By Mary Anna Mancuso, RepublicEn.org
Not all heroes wear capes.
Sometimes they are regular people.
Sometimes, they were once an elected official. An elected official who dared to evolve his thinking away from the talking points he’d been expected to parrot and toward what he saw with his own eyes and heard from the mouths of scientists with his own ears.
One of my heroes is former South Carolina Congressman Bob Inglis.
Congressman Inglis did not always think climate change was real, something he pokes fun at himself for, but with regret and maybe a little embarrassment tinging his words. “That’s just who I was then,” he says of this before time.
In the 2009-2010 congressional session, he changed his thinking about climate change and wrote a bill, the Raise Wages, Cut Carbon Act, which would levy a revenue-neutral, border-adjustable carbon tax on emissions. The voters of his district thanked him by voting for his opponent in the 2010 primary.
Weaker people would have conformed, would have returned to the dusty talking points and towed the line. But shaking off the dust of his loss, Bob went on to found the Energy and Enterprise Institute and the organization called republicEn.org, where he provides a safe space for the EcoRight to talk about climate change and free market-based solutions.
RepublicEn is a grassroots community-building organization dedicated to educating Americans about free enterprise solutions to climate change. The organization believes by deploying market-oriented solutions to tackle climate change, America can lead the world in solving the climate crisis.
In the years since leaving Congress, Bob has dedicated his time and energy to calling on fellow Republicans to level up their climate change ambitions. In the Sunshine State alone, Bob has traversed the state speaking with key groups about the importance of solving the climate crisis by using the power of free enterprise.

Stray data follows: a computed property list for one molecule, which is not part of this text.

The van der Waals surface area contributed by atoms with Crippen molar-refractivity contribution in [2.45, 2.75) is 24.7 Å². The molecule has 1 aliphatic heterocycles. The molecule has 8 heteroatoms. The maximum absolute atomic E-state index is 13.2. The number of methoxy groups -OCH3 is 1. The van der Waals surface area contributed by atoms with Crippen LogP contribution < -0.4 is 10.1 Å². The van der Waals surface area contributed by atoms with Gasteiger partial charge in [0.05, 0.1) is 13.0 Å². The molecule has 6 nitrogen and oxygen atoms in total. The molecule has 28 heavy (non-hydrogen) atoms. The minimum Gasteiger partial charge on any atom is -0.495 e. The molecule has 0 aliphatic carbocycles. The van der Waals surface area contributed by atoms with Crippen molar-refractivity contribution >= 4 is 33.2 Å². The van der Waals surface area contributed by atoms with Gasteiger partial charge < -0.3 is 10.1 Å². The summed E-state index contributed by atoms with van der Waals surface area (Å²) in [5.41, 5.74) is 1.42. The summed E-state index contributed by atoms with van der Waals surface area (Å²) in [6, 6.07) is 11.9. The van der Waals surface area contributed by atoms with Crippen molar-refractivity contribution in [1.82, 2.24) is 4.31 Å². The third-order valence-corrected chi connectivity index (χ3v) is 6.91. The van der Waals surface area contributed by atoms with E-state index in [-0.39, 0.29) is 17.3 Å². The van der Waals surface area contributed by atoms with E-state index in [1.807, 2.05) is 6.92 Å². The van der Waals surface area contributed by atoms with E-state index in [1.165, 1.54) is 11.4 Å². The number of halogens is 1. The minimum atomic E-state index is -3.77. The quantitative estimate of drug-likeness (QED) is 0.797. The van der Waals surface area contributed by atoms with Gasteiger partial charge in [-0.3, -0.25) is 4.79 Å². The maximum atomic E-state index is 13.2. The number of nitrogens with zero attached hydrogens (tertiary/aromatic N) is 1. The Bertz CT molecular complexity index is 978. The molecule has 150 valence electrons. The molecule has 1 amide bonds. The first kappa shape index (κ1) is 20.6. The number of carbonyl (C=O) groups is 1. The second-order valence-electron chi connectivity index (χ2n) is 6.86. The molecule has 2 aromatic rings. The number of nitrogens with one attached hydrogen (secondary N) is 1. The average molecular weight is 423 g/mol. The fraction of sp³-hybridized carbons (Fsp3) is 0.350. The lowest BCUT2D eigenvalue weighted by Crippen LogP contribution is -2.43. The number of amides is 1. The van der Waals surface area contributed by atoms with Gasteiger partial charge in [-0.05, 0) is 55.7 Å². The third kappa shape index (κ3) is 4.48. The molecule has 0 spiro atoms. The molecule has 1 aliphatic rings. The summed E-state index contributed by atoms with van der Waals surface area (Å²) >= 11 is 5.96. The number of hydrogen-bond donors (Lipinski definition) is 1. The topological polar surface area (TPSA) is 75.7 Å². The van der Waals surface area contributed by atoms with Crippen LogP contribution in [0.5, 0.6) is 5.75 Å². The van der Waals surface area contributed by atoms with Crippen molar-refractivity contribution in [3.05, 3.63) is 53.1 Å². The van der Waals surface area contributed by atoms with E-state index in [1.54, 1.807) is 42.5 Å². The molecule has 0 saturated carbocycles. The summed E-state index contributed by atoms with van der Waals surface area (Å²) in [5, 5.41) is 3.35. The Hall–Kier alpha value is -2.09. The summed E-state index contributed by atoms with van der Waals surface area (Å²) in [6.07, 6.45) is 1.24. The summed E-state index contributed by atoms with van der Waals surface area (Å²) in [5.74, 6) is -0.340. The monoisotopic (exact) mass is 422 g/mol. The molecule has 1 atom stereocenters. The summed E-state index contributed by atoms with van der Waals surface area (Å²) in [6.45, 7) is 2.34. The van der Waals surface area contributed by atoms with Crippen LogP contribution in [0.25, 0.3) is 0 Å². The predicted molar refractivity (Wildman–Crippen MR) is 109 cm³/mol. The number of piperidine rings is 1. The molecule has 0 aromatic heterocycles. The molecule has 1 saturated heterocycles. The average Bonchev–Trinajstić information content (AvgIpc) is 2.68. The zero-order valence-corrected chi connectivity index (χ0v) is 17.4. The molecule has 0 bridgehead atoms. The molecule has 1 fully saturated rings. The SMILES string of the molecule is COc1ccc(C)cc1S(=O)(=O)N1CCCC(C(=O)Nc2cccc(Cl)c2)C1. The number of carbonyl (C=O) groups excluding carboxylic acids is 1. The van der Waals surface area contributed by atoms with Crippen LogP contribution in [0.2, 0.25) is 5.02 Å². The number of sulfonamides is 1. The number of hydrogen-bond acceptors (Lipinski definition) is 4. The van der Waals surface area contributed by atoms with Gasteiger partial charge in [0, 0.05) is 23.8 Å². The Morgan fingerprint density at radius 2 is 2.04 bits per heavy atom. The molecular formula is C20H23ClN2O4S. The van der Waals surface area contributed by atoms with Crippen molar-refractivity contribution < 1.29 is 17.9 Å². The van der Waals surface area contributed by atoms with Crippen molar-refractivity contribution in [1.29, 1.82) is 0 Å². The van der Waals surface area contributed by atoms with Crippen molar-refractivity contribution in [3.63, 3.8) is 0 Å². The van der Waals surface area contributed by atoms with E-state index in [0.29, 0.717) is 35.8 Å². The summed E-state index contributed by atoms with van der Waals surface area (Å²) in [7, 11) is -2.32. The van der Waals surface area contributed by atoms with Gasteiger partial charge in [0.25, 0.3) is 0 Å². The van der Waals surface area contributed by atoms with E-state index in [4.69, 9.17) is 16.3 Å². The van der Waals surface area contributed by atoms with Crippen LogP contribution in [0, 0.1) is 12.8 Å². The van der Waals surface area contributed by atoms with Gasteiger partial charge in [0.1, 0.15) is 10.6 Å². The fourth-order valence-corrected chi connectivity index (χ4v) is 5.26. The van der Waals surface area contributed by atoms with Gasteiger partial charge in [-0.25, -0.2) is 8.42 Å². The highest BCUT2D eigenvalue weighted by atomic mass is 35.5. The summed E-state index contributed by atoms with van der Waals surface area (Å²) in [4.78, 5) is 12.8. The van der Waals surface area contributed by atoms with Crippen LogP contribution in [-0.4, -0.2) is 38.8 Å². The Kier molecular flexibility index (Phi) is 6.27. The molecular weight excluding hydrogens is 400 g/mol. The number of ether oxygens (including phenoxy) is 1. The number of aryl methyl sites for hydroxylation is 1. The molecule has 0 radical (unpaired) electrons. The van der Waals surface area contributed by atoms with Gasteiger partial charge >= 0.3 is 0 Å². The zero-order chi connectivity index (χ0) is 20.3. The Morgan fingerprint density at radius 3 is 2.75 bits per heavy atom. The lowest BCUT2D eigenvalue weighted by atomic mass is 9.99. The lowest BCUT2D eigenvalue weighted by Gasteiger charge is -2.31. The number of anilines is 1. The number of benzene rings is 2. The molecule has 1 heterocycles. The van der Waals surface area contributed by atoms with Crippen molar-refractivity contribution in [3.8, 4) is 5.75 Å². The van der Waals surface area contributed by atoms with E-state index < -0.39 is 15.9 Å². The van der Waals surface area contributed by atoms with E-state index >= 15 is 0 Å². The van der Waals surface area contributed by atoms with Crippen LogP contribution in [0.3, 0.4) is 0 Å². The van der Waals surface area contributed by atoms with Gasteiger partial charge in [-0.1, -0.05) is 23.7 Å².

Bob’s push for revenue-neutral, border-adjustable carbon tax gets to the heart of the matter: There is no tipping fee for polluting carbon into our shared atmosphere. But there is a cost to be paid by all of us.
Here in Florida, our tourism industry, for example, is impacted through the cost of rebuilding after storms, the health impacts of algal blooms and the seaweed blobs taking up precious beach real estate, keeping locals and visitors from basking in the Florida sun on our sandy beaches.
And all eyes are on Florida. After all, the Sunshine State is ground zero for the climate crisis. In 2023, there isn’t a lot of dispute on whether the climate is getting warmer or if climate change exists; rather, Florida’s own Republican governor, Ron DeSantis has been a champion on climate and the environment. In May 2021, DeSantis signed into law a bill that would ensure communities had the resources they needed to address the impacts of rising sea levels and flooding.
Coupled with the efforts of Inglis and republicEn, Florida has a real chance to turn the tide on the impacts felt from climate change. With over 1,300 miles of coastline, Florida is vulnerable to flooding. The need to solve climate crisis is imperative if Floridians don’t want to trade their oceanfront homes for underwater submarines.
If only we had a delegation full of Bob Inglises to represent our interests.
Thankfully, we have people like Inglis at the helm working to bring the carbon tax to the mainstream and encourage our leaders at the state and national level to employ good economics to drive innovation instead of fickle tax incentives or intrusive regulations.
The EcoRight way is staying true to Republican principles of small-limited government and less regulation. Simply put, the solution is accountability.
Mary Anna Mancuso is a spokesperson for RepublicEn.org and political strategist based in South Florida. Bob Inglis will be speaking May 17 to the Rotary Club of Hialeah-Miami Springs and May 18 to the Rotary Club of Coral Gables.
Sign up for The Invading Sea newsletter by visiting here.